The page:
The central station system is the most cost-effective way to provide utility service, but that's beside the point. Customers don't care about 'utility service.'
Commerce Clause Conflict
In-state green mandates face Constitutional challenges.
quarantine laws banned the importation of articles such as diseased livestock that required destruction as soon as possible because their very movement risked contagion and other evils. Those laws thus did not discriminate against interstate commerce as such, but simply prevented traffic in noxious articles, whatever their origin.”) (citing Asbell v. Kansas, 209 U.S. 251 (1908), Reid v. Colorado, 187 U.S. 137 (1902), Bowman v. Chicago & N. W. Ry. Co., 125 U.S. 465 (1888)).
16. 397 U.S. 137 (1970).
17. United Haulers , 550 U.S. at 346 (internal quotation marks omitted).
18. Id. (internal quotation marks omitted).
19. See, e.g., Id. at 346-47; ][ Nw. Cent. Pipeline Corp. v. State Corporation Comm’n of Kansas , 489 U.S. 493, 525- 526 (1989) (upholding under Pike a state regulation which provided that the right to extract natural gas would be forfeited if production was delayed too long); Minnesota v. Clover Leaf Creamery Co. , 449 U.S. 456, 472-474 (1981) (upholding under Pike a state law prohibiting sale of milk in certain plastic bottles).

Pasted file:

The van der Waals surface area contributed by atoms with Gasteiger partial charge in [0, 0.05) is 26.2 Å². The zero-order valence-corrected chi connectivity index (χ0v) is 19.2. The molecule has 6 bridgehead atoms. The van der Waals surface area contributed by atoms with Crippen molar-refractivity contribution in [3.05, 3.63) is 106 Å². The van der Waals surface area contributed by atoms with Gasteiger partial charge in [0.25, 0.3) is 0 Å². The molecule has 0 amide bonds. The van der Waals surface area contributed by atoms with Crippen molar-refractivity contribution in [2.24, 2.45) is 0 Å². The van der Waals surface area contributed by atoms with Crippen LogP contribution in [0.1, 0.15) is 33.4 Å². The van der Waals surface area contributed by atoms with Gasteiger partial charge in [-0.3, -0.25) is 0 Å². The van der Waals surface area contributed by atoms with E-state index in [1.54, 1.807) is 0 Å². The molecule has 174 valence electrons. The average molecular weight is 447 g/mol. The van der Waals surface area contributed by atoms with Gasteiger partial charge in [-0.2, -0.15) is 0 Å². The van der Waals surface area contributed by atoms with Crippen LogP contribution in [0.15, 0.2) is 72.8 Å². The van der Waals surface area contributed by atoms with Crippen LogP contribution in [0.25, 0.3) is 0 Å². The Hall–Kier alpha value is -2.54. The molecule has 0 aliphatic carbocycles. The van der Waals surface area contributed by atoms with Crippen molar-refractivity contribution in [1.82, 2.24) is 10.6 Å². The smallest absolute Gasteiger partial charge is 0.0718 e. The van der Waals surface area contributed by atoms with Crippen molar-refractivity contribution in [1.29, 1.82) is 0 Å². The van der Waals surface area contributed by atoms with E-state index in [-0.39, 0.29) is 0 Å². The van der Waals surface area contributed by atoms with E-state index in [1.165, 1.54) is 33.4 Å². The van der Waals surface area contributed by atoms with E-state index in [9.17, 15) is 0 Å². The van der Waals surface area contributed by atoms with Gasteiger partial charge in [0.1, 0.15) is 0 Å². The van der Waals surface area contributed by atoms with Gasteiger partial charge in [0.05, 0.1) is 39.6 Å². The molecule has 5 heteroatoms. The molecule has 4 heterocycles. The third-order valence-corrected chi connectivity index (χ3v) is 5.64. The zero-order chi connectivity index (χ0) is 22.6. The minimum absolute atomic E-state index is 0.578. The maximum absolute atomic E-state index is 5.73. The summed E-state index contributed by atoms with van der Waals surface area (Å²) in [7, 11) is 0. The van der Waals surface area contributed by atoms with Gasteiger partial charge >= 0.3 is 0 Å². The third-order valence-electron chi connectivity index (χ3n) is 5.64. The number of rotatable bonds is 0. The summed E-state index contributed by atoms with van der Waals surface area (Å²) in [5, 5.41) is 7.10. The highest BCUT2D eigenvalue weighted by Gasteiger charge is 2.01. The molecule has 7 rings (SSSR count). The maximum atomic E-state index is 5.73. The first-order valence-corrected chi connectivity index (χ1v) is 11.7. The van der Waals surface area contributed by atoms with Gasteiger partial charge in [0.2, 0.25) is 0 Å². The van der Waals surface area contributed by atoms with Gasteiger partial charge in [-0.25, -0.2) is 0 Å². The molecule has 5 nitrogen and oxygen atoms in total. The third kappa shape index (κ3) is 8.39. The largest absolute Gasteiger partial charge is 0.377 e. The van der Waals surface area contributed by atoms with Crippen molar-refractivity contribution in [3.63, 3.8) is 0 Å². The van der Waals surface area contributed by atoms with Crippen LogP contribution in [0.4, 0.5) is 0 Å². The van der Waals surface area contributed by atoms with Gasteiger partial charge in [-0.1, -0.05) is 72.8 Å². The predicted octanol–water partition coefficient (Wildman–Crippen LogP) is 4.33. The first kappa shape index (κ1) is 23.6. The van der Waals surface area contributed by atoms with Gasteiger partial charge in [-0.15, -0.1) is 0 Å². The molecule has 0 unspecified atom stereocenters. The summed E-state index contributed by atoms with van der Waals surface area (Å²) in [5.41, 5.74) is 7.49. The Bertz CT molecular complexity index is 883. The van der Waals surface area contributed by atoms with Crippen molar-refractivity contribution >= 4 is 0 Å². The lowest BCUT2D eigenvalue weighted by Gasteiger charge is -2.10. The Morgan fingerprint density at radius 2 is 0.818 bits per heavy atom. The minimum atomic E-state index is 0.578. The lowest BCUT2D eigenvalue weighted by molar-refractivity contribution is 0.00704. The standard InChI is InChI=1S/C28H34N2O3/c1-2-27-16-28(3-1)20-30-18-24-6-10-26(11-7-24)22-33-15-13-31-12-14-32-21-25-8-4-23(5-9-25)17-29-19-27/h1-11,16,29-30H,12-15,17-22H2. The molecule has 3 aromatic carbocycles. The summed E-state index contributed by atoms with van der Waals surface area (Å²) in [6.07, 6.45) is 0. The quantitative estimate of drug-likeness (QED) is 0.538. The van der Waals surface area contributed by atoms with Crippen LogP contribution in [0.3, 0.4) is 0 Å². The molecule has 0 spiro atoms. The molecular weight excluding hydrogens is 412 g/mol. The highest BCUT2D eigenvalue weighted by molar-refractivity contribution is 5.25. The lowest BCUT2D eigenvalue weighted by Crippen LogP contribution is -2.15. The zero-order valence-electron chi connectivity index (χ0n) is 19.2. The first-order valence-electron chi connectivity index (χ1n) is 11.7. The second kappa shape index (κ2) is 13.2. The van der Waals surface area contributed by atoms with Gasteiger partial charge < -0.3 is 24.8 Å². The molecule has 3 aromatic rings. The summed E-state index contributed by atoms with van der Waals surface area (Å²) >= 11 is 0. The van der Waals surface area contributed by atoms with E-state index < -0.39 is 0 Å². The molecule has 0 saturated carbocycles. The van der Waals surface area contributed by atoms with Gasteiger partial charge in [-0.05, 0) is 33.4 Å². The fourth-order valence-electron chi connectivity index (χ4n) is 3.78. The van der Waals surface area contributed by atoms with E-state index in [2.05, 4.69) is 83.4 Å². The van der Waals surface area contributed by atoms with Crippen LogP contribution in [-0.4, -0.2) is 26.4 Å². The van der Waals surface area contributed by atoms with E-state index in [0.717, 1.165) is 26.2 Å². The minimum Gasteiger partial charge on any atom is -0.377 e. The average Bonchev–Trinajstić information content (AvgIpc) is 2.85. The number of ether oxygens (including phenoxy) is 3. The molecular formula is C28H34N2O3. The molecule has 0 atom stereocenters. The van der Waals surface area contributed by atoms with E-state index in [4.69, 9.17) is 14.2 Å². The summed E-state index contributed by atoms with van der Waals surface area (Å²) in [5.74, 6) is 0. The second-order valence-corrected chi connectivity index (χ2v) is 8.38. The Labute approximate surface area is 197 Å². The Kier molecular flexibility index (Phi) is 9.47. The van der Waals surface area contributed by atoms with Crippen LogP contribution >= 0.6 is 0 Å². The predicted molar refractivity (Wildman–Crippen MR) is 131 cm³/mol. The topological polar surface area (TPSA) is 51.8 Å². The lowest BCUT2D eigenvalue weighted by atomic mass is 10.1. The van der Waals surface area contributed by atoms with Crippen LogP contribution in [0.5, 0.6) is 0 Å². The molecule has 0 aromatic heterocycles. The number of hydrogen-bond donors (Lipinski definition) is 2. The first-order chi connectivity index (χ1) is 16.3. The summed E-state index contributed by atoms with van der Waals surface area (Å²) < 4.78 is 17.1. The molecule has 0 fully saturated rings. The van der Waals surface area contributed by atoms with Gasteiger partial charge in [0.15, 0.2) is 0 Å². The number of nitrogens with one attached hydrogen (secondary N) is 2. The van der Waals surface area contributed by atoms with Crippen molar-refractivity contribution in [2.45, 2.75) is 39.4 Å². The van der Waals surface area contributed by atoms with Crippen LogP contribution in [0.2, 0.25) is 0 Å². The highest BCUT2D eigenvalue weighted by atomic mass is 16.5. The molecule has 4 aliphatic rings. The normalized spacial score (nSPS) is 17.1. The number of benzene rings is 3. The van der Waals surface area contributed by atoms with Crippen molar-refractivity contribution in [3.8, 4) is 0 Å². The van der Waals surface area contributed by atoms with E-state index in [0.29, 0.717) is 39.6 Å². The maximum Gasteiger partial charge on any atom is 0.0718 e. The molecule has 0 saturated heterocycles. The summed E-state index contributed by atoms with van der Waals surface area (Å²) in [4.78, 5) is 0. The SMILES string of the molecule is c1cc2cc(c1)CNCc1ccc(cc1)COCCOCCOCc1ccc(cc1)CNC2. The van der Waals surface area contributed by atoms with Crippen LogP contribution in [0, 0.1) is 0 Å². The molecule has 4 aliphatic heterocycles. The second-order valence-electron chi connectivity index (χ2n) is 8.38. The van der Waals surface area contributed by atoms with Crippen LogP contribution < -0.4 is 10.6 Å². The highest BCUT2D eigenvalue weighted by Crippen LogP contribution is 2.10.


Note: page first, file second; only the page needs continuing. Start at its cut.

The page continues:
20. See Pike , 397 U.S. at 146 (striking down state law that required all state-grown cantaloupes to be packaged within state prior to export).
21. See generally Department of Revenue of Kentucky v. Davis , 553 U.S. 328 (2008) (“Some cases run a different course, however, and an exception covers States that go beyond regulation and themselves participat[e] in the market so as to exercis[e] the right to favor [their] own citizens over others. . . . This market-participant exception reflects a basic distinction ... between States as market participants and States as market regulators,. . . [t]here [being] no indication of a constitutional plan to limit the ability of the States themselves to operate freely in the free market.”) (internal quotation marks omitted) (alterations in Davis).
22. Reeves, Inc. v. Stake , 447 U.S. 429, 436-46 (1980).
23. See, e.g., United Haulers , 550 U.S. at 343 (upholding “flow control” ordinance requiring trash haulers to deliver solid waste to a processing plant owned and operated by a public authority); Davis, 553 U.S. at 343 (upholding state law which provided tax exemption for bonds issued by the state, but not for those issues by other states).
24. Granholm, supra , 544 U.S. at 489.
25. If, as TransCanada has argued, Massachusetts’ decision to award PPAs only to in-state resources is Constitutionally suspect, it’s unclear why the numerous state PUC decisions over more than a century awarding to franchised utilities the exclusive right to build and rate-base new infrastructure projects isn’t similarly suspect.